Lyft Urges Vaccination Officials to Allow Access for Mobility-Challenged at Drive Through Vaccination Sites
Lyft, Inc. (NASDAQ: LYFT) today urged federal officials to ensure that drive through vaccination sites are accessible to people with mobility challenges.
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In a letter to the acting administrator of the Centers for Medicare & Medicaid Services, Megan Callahan, Vice President of Lyft Healthcare said, “Without addressing transportation challenges for people who do not drive, drive-through only vaccination sites may not be accessible to many high-risk populations. We are already seeing reports of seniors — unable to drive long distances over long periods of time — facing transportation issues as they attempt to get to mass vaccination sites.”
See full text of letter below and attached.
Elizabeth Richter, Acting Administrator
U.S. Centers for Medicare & Medicaid Services
7500 Security Boulevard
Baltimore, Maryland 21244
January 22, 2021
SUBJECT: Mass vaccination center logistics — Access for vulnerable populations.
Dear Acting Administrator Richter,
President Biden’s plan to accelerate vaccination efforts will hinge on access to vaccination sites for millions of Americans. Many of the distribution events currently being planned make use of public event venues such as sports stadiums to conduct mass vaccination events using a drive-through model. Without addressing transportation challenges for people who do not drive, drive-through only vaccination sites may not be accessible to many high-risk populations. We are already seeing reports of seniors — unable to drive long distances over long periods of time — facing transportation issues as they attempt to get to mass vaccination sites. We expect this to continue as the vaccine is rolled out to the general population.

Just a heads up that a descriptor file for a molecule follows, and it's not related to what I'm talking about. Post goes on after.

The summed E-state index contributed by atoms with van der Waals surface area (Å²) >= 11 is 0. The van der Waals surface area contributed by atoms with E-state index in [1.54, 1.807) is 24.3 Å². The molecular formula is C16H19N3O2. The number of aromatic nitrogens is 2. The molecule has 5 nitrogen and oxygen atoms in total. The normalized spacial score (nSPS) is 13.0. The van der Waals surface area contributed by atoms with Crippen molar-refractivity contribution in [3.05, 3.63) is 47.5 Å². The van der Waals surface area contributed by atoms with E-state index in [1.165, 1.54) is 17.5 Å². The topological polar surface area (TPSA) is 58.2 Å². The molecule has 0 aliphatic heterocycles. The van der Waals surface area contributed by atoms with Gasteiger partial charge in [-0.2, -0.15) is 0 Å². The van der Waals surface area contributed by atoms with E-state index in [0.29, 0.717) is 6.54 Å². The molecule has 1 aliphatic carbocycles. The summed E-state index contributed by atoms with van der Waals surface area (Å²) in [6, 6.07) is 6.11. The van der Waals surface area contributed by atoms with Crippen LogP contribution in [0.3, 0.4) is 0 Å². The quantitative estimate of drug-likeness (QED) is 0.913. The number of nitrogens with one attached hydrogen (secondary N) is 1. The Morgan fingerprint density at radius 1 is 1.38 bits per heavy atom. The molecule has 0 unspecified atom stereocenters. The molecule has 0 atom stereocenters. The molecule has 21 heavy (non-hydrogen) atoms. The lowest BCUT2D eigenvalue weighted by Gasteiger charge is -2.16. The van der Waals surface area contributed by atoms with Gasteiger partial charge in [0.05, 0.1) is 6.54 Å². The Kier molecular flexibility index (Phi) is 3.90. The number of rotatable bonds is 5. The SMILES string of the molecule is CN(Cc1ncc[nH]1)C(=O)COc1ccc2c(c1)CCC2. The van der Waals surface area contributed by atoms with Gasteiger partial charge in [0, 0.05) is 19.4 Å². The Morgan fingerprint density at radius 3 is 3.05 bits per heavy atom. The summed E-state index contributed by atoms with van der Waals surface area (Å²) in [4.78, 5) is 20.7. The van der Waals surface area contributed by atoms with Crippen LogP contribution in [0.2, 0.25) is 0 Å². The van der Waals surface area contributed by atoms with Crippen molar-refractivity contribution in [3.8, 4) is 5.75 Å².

We estimate that more than 15 million Americans will face transportation barriers to accessing critical health services, including people with physical disabilities, seniors living alone, the uninsured, and low-income working parents. The experience of Transportation Network Companies (TNCs) like Lyft in moving large numbers of people efficiently and cost-effectively to and from large scale events is directly relevant to the logistical challenges public health officials face with vaccine distribution. Lyft is able to operate its rideshare and micro-mobility networks through a pick-up, drop-off model that provides dedicated zones and lanes for accessibility. Lyft Healthcare is also one of the largest providers of non-emergency medical transportation (NEMT) services in the United States, providing access to transportation for up to 37 million eligible Medicaid beneficiaries across 14 states and the District of Columbia. There are three things planners can do to ensure mass vaccination sites are accessible to patients who do not drive or face mobility challenges:
- Establish a pick-up and drop-off (PUDO) zone, which includes:
- Designated pick-up/drop-off (PUDO) area for patients using taxi, rideshare, or paratransit services
- Designated areas for bikeshare and scooter parking and/or valet services
- Accommodations for elderly patients and mobility-impaired patients with seating, wheelchair accessibility, heating and cooling
- Waiting area to monitor for adverse reactions after the appointment
- If drive-through only, create a separate lane for taxis, paratransit and rideshare vehicles